L.F. v Hungary

Facts

The applicant is a Romani man living in Gyöngyöspata (Hungary). In 2011 a new mayor from Hungary’s notorious Jobbik party took office. The mayor announced plans to implement a new social welfare scheme being used elsewhere – the so-called “Érpatak model” according to which welfare benefits should only be paid to those who “contribute”, not those who are “destructive”. A few months after the mayor took office, officials from the mayor’s office came to the applicant’s home while police waited outside. They took various measurements of the home and did not explain what the purpose of their visit was. The applicant filed a criminal complaint but the police and prosecutors refused to take action, finding that there was no criminal offence.

The ERRC’s Third-Party Intervention

We said that random inspections by public officials of Romani people’s homes were an example of antigypsyism, a phenomenon which also manifests itself in school segregation, police brutality, forced evictions, and other human rights violations which target Roma. We emphasised the way antigypsyism often manifests itself in Europe through stereotypes about Romani neighbourhoods, housing, and access to welfare benefits. In Hungary in particular, antigypsyism had manifested itself in recent years in programmes of forced evictions of Roma from cities, notably in Miskolc – Hungary’s fourth-largest city which passed a municipal ordinance that was designed to expel Roma living in a particular neighbourhood and that was ruled unconstitutional. Antigypsyism had also manifested itself in Hungary’s stigmatising public work scheme, in which large numbers of Romani welfare recipients are required to engage in menial “work” which does not help them enter the labour market. We described the “Érpatak Model” as a classic manifestation of antigypsyism and urged the Court to use the term “antigypsyism” to describe the particular forms of discrimination Roma face. We then defined and urged the Court to apply the notions of “harassment” (as a form of discrimination) and “institutional racism”. When dealing with cases arising under Articles 14 and 8 where the notions of harassment and institutional racism were applicable, we encouraged the Court to take a holistic approach, understanding how complex forms of institutional discrimination (for example, spanning local authorities and police, and reinforcing each other) could result in discrimination cases before the Court. In such cases, the ERRC also argued that the burden of proof should shift to the Respondent Government to show that there was no discrimination.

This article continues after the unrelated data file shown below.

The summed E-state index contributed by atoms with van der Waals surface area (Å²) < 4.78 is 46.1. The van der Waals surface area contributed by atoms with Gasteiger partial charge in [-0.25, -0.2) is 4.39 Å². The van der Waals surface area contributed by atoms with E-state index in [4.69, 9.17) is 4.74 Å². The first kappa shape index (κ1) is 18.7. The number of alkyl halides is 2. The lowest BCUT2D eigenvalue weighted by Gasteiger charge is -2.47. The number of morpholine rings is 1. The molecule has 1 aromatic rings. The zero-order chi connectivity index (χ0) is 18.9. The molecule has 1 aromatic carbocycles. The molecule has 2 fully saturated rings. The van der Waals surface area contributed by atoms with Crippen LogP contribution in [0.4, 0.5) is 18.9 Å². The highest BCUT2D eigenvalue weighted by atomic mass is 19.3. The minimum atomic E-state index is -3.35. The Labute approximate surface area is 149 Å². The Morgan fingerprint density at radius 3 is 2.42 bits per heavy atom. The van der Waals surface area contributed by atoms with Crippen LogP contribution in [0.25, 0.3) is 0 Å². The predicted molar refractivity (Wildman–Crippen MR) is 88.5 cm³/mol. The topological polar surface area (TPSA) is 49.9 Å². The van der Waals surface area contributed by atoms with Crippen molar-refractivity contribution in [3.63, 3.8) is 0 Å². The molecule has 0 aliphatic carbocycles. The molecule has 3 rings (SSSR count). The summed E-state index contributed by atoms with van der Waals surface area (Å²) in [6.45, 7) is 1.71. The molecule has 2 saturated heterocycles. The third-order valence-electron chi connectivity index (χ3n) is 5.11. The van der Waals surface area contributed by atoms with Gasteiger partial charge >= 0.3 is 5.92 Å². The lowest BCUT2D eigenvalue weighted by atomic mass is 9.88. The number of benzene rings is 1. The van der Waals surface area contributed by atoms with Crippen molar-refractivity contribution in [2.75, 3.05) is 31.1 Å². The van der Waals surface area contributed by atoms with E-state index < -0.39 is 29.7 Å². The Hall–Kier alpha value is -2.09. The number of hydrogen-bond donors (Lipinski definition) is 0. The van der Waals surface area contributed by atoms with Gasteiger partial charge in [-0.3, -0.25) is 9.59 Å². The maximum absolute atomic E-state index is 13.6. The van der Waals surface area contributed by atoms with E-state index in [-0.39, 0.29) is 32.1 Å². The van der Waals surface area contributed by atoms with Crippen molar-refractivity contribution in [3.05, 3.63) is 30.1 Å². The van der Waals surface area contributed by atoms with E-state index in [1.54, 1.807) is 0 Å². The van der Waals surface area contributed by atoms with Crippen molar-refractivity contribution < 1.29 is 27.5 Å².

The Court’s statement of facts in the case can be found here.

Our third-party intervention can be found here.

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